Social Media and the Rise of the Islamic State in 2014

by Joe Galvin

It has been 11 years since U.S. President George W. Bush gave his ‘Mission Accomplished’ speech aboard the USS Abraham Lincoln signaling the end of major combat operations in Iraq. “In the Battle of Iraq, the United States and our allies have prevailed,” Bush said.

It was a speech that was to be referenced for years to come, but in 2014, the US military, for the first time in three years, returned once more to Iraq. It also expanded military operations into neighboring Syria, the first direct Western military intervention in the country since the onset of its bloody civil war in 2011. The reason? The rise of arguably the most deadly, and now certainly the richest, terrorist organization in the world — the Islamic State.

On June 6, the Islamic State of Iraq and the Levant (ISIS/ISIL) attacked the city of Mosul, Iraq’s second-most populous city. The Iraqi Army, corrupt and floundering, fled before their advance. Four days later, ISIL were in control of the city. The capture of Mosul was to set off a chain of events that would lead to the return of Western military forces to Iraq and, for the first time, a US military intervention in Syria in the form of airstrikes against ISIL forces.

The assault on Mosul resulted in a devastating victory for ISIL forces. Mosul resident Mohamad Ghassan was on hand to film the aftermath of the assault, with this video filmed in northern Mosul near the city’s main hospital.


ISIL quickly gained the advantage, seizing large swaths of territory in northern Iraq, including Baiji and its oil refinery, Iraq’s largest. Iraq’s response was swift, and it carried out a series of airstrikes against ISIL militants in Baiji and Mosul. This Iraqi military footage, geolocated and verified by Storyful, shows Iraqi strikes against both areas on June 11.

ISIL pushed south as far as Tikrit, where an assault on a military position north of the town led to the capture of dozens of Iraqi soldiers. This video, geolocated and verified by Storyful to a road just north of Tikrit, shows dozens of men being paraded by their ISIL captors. According to investigations by Human Rights Watch, more than 500 of those captured near Tikrit were killed by ISIL.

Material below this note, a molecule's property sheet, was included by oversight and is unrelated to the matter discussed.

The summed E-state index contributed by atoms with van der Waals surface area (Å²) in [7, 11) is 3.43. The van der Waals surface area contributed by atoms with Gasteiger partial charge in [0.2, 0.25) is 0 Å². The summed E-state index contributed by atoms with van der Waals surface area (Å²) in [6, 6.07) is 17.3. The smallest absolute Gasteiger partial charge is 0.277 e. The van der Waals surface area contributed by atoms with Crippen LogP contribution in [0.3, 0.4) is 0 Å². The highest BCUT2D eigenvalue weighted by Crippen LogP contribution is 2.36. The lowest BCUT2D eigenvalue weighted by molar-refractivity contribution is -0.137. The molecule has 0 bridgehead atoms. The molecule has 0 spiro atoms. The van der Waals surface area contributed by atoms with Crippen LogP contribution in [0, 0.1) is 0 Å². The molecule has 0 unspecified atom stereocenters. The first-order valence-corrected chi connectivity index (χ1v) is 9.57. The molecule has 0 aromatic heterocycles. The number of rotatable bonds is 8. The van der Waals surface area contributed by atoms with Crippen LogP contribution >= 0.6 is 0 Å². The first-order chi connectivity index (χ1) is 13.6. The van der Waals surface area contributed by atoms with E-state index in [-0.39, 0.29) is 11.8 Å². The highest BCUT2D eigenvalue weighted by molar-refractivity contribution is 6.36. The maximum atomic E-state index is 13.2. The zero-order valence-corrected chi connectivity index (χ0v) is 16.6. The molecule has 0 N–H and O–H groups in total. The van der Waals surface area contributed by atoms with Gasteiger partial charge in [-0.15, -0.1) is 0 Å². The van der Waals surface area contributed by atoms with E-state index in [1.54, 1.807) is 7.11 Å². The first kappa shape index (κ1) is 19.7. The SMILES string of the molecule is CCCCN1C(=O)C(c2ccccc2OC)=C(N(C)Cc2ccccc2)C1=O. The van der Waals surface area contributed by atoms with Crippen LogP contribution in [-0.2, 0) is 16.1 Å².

The Iraqi Army’s intervention came too late to undo the damage that had been done. By early July, ISIL had consolidated its position in northern Iraq, so much so that its leader, Abu Bakr al-Baghdadi, declared that the territory they controlled in Iraq and Syria was to be designated their new “caliphate” under the name Islamic State (IS).

The declaration was celebrated in what was now the Islamic State’s de facto capital; the Syrian city of Raqqa, more than 400 miles from Mosul, and controlled by ISIL since 2013.

Al-Baghdadi was riding the crest of a wave, and by early July felt comfortable enough to appear before the public in Mosul – his first and, to this date, only public appearance – to lead Friday prayers. Video of the event – not included here – was widely shared on social media. He declared himself “the leader” of the new “caliphate,” and urged others to join him in “Jihad.”

The Islamic State’s expansion, along with Al-Baghdadi’s call to action, drew an influx of foreigners to its ranks. Fighters from the United States, United Kingdom, France, Germany, Finland and elsewhere all rallied to Al-Baghdadi’s call. A video, released on August 3 to mark the Islamic holiday Eid al-Fitr, shows militants from the US, UK and Finland sending their Eid greetings. It was one of many such videos to feature foreign militants with IS. As radicalized Muslims fled the West to join IS, fears of their return became a major issue for Western governments, some of whom cancelled the passports of those they knew had joined the fight in Syria and Iraq.